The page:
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Income, relative income, and self-reported health in Britain 1979-2000

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  • Hugh Gravelle

    (National Primary Care Research and Development Centre, Centre for Health Economics, University of York, York, UK)

  • Matt Sutton

    (Health Economics Research Unit, University of Aberdeen, Aberdeen, UK)

Abstract

We test the relative income hypothesis that an individual's health depends on the distribution of income in a reference group, as well as on the income of the individual. We use data on 231 208 individuals in Great Britain from 19 rounds of the General Household Survey between 1979 and 2000. Results are insensitive to the measure of self-assessed health used but the sign and significance of the effect of relative income depend on the reference group (national or regional) and the measure of relative income (Gini coefficient, absolute or proportional difference from the reference group mean, Yitzhaki absolute and proportional relative deprivation and affluence). Only one model (relative deprivation measured as income proportional to regional mean income) performs better than the model without relative income and has a positive estimated effect of absolute income on health. In this model the increase in the probability of good health from a ceteris paribus reduction in relative deprivation from the upper quartile to zero is 0.010, whereas an increase in income from the lower to the upper quartile increases the probability by 0.056. While our results provide only very weak support for the relative deprivation hypothesis, the inevitable correlation of measures of individual income and relative deprivation measured by comparing income and incomes in a reference group makes identification of the separate effects of income and relative deprivation problematic. Copyright © 2008 John Wiley & Sons, Ltd.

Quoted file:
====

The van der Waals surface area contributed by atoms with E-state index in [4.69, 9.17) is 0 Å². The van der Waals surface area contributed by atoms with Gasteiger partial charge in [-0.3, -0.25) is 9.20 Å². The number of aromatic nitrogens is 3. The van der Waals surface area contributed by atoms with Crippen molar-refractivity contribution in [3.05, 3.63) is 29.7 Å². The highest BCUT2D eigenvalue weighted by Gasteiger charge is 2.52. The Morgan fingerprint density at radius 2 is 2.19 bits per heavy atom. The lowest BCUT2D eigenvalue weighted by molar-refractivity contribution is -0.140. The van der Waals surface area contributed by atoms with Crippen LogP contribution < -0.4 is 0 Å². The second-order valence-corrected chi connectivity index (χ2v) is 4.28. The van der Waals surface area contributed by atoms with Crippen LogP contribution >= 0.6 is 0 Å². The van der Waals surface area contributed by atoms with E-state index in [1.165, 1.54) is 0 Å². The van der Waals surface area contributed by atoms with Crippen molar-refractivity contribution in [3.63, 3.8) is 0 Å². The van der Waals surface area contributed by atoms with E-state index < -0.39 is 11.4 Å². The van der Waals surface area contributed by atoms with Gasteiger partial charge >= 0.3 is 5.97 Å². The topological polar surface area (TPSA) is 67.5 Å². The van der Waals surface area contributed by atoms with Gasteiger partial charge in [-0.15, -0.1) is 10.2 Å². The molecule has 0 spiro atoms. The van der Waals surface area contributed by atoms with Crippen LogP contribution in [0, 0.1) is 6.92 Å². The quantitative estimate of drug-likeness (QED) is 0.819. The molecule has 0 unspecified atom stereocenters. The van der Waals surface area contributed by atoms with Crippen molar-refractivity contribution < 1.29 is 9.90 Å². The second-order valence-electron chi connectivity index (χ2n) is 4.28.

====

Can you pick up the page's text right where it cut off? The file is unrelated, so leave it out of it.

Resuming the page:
Suggested Citation

  • Hugh Gravelle & Matt Sutton, 2009. "Income, relative income, and self-reported health in Britain 1979-2000," Health Economics, John Wiley & Sons, Ltd., vol. 18(2), pages 125-145.
  • Handle: RePEc:wly:hlthec:v:18:y:2009:i:2:p:125-145
    DOI: 10.1002/hec.1354
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    References listed on IDEAS

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    1. Craig, Neil, 2005. "Exploring the generalisability of the association between income inequality and self-assessed health," Social Science & Medicine, Elsevier, vol. 60(11), pages 2477-2488, June.
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    Cited by:

    1. Grönqvist, Hans & Johansson, Per & Niknami, Susan, 2012. "Income inequality and health: Lessons from a refugee residential assignment program," Journal of Health Economics, Elsevier, vol. 31(4), pages 617-629.
    2. Martin Huber & Michael Lechner & Conny Wunsch, 2011. "Does leaving welfare improve health? Evidence for Germany," Health Economics, John Wiley & Sons, Ltd., vol. 20(4), pages 484-504, April.
    3. repec:bla:ecinqu:v:55:y:2017:i:4:p:1986-2007 is not listed on IDEAS